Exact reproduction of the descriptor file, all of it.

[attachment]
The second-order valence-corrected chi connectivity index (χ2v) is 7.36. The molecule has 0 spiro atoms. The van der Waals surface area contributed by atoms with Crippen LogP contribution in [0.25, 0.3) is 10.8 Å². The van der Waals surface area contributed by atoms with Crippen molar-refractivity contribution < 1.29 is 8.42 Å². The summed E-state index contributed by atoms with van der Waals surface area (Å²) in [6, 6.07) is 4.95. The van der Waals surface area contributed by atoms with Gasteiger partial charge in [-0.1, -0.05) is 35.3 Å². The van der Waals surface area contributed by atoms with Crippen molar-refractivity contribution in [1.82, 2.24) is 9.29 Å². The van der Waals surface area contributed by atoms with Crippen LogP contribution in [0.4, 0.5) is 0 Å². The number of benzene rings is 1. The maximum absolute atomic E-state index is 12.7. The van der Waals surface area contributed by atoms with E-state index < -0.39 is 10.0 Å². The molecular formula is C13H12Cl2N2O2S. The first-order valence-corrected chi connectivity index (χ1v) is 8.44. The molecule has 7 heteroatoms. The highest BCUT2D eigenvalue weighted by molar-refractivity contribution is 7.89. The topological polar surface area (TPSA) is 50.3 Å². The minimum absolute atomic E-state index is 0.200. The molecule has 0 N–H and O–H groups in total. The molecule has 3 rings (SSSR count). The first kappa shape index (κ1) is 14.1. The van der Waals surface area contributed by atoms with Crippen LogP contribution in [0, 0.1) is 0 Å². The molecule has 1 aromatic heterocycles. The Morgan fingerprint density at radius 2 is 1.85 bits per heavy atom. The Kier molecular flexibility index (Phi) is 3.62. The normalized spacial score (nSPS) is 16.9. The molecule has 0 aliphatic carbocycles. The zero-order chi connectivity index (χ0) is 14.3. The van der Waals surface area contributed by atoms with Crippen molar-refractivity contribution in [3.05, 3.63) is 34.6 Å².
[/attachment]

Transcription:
The second-order valence-corrected chi connectivity index (χ2v) is 7.36. The molecule has 0 spiro atoms. The van der Waals surface area contributed by atoms with Crippen LogP contribution in [0.25, 0.3) is 10.8 Å². The van der Waals surface area contributed by atoms with Crippen molar-refractivity contribution < 1.29 is 8.42 Å². The summed E-state index contributed by atoms with van der Waals surface area (Å²) in [6, 6.07) is 4.95. The van der Waals surface area contributed by atoms with Gasteiger partial charge in [-0.1, -0.05) is 35.3 Å². The van der Waals surface area contributed by atoms with Crippen molar-refractivity contribution in [1.82, 2.24) is 9.29 Å². The van der Waals surface area contributed by atoms with Crippen LogP contribution in [0.4, 0.5) is 0 Å². The number of benzene rings is 1. The maximum absolute atomic E-state index is 12.7. The van der Waals surface area contributed by atoms with E-state index < -0.39 is 10.0 Å². The molecular formula is C13H12Cl2N2O2S. The first-order valence-corrected chi connectivity index (χ1v) is 8.44. The molecule has 7 heteroatoms. The highest BCUT2D eigenvalue weighted by molar-refractivity contribution is 7.89. The topological polar surface area (TPSA) is 50.3 Å². The minimum absolute atomic E-state index is 0.200. The molecule has 0 N–H and O–H groups in total. The molecule has 3 rings (SSSR count). The first kappa shape index (κ1) is 14.1. The van der Waals surface area contributed by atoms with Crippen LogP contribution in [0, 0.1) is 0 Å². The molecule has 1 aromatic heterocycles. The Morgan fingerprint density at radius 2 is 1.85 bits per heavy atom. The Kier molecular flexibility index (Phi) is 3.62. The normalized spacial score (nSPS) is 16.9. The molecule has 0 aliphatic carbocycles. The zero-order chi connectivity index (χ0) is 14.3. The van der Waals surface area contributed by atoms with Crippen molar-refractivity contribution in [3.05, 3.63) is 34.6 Å².